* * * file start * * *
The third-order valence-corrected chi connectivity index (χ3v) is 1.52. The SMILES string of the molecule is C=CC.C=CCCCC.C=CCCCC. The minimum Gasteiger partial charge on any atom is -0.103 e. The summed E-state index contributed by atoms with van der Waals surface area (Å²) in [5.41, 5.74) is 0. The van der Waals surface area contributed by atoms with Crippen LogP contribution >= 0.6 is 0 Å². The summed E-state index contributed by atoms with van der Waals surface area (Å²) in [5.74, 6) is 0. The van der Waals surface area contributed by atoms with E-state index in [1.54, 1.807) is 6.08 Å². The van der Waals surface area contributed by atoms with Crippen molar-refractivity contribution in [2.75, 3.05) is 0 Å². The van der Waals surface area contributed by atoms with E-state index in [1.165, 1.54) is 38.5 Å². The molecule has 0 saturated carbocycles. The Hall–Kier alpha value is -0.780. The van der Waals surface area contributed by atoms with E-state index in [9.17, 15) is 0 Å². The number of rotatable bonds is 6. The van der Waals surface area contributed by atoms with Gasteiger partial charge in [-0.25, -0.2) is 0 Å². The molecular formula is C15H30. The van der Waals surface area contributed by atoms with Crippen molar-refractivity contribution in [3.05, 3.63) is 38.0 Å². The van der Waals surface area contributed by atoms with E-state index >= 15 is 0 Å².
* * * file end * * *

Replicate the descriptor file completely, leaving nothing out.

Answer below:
The third-order valence-corrected chi connectivity index (χ3v) is 1.52. The SMILES string of the molecule is C=CC.C=CCCCC.C=CCCCC. The minimum Gasteiger partial charge on any atom is -0.103 e. The summed E-state index contributed by atoms with van der Waals surface area (Å²) in [5.41, 5.74) is 0. The van der Waals surface area contributed by atoms with Crippen LogP contribution >= 0.6 is 0 Å². The summed E-state index contributed by atoms with van der Waals surface area (Å²) in [5.74, 6) is 0. The van der Waals surface area contributed by atoms with E-state index in [1.54, 1.807) is 6.08 Å². The van der Waals surface area contributed by atoms with Crippen molar-refractivity contribution in [2.75, 3.05) is 0 Å². The van der Waals surface area contributed by atoms with E-state index in [1.165, 1.54) is 38.5 Å². The molecule has 0 saturated carbocycles. The Hall–Kier alpha value is -0.780. The van der Waals surface area contributed by atoms with E-state index in [9.17, 15) is 0 Å². The number of rotatable bonds is 6. The van der Waals surface area contributed by atoms with Gasteiger partial charge in [-0.25, -0.2) is 0 Å². The molecular formula is C15H30. The van der Waals surface area contributed by atoms with Crippen molar-refractivity contribution in [3.05, 3.63) is 38.0 Å². The van der Waals surface area contributed by atoms with E-state index >= 15 is 0 Å².